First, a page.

By Assunta Ng
NORTHWEST ASIAN WEEKLY
I grew up in Hong Kong and was fed with yummy food often. This kid was rich, you’d think. If my family was rich, we wouldn’t have had to move seven times before I graduated from high school.
My mother always looked for an apartment with cheaper rent. She ran a rooming apartment (not house) for a long time before she decided it was too much trouble. Many bad tenants skipped out on paying rent constantly. There were little empty spaces in the apartment. It was not until I was 17 that I got a study desk to share with my brother.
One thing’s for sure, Chinese families care more about food than their living spaces. Every two weeks, my mom would take the family to dine in decent, yet inexpensive restaurants.
Dining out became many Hong Kong families’ only form of leisure. Perhaps, it’s a chance to escape from our dingy apartment to “breathe.” Most families live in very tight and small spaces. What could beat the restaurants’ air conditioning during the hot and humid summers?
Even though I moved to America decades ago, my childhood memories of great meals still linger in my mind. I miss Hong Kong’s wonderful food. Last year, I visited Hong Kong twice to visit my mother and son who works there. Of course, I had experienced many food adventures.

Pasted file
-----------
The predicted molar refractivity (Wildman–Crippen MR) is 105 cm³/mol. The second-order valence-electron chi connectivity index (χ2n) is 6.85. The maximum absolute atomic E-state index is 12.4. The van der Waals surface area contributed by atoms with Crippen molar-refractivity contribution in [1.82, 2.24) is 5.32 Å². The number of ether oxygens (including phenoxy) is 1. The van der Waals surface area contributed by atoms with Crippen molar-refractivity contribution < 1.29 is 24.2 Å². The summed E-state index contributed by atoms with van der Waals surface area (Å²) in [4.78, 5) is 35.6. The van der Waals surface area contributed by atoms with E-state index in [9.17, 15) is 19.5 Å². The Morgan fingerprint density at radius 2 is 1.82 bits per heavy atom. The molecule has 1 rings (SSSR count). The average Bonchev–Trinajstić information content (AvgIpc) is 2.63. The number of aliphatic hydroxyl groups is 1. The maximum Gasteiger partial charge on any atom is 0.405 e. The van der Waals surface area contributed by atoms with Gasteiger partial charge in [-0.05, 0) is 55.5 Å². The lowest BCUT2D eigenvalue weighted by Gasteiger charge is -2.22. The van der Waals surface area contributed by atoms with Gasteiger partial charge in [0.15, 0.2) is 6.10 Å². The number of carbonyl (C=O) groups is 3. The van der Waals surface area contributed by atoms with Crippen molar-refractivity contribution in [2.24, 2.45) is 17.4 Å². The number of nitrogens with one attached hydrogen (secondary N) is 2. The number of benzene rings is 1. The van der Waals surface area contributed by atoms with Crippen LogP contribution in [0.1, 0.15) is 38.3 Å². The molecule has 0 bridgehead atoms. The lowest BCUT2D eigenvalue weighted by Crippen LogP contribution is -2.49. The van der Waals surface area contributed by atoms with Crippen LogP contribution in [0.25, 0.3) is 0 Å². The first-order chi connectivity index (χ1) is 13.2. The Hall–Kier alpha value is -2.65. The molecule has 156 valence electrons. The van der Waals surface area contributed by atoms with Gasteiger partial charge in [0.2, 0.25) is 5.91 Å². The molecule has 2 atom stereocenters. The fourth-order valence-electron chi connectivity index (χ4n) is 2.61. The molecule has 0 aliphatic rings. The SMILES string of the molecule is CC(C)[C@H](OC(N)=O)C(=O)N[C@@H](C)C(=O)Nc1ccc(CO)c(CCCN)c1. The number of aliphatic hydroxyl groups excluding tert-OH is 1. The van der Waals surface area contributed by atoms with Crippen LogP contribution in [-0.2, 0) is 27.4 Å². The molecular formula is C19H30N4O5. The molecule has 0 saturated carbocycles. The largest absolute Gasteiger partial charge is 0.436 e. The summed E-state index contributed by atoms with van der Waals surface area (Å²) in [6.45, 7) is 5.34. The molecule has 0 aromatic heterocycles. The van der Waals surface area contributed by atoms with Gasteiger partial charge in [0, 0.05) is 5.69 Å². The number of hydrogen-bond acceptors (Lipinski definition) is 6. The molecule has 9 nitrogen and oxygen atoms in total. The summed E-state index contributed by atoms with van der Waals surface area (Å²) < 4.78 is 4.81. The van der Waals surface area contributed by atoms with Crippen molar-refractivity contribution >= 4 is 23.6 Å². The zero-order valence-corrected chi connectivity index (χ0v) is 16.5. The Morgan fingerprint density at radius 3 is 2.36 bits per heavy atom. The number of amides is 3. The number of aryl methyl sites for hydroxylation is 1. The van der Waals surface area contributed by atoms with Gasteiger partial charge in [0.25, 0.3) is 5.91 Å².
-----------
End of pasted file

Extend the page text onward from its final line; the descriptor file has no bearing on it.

“Did you gain weight?” friends asked. Nay. That’s the cool part.
One reason is you have lots of opportunities to walk in Hong Kong. It’s not like in the United States, where you drive when you go out. It takes about 5 to 10 minutes of walking to go shopping, go dining, or get to the subway (usually three floors underground. The walking melts away all the calories I consume).
Also, American restaurants spoil us with big portions. Hong Kong is just the opposite — much smaller portions. I consider it a benefit, so you don’t overeat and you can also order a variety of food. How can you get fat when everything you eat is just a tiny bite?
The other bonus is convenience. In Hong Kong, you don’t need much to be able to afford exceptional places to eat. It’s all around you — in the neighborhoods— and anywhere you live in the city. Today, the majority of the restaurants for the average folks are usually full.
There are numerous quality restaurants in all price ranges, from high to low, fancy to casual.
What food do I miss most?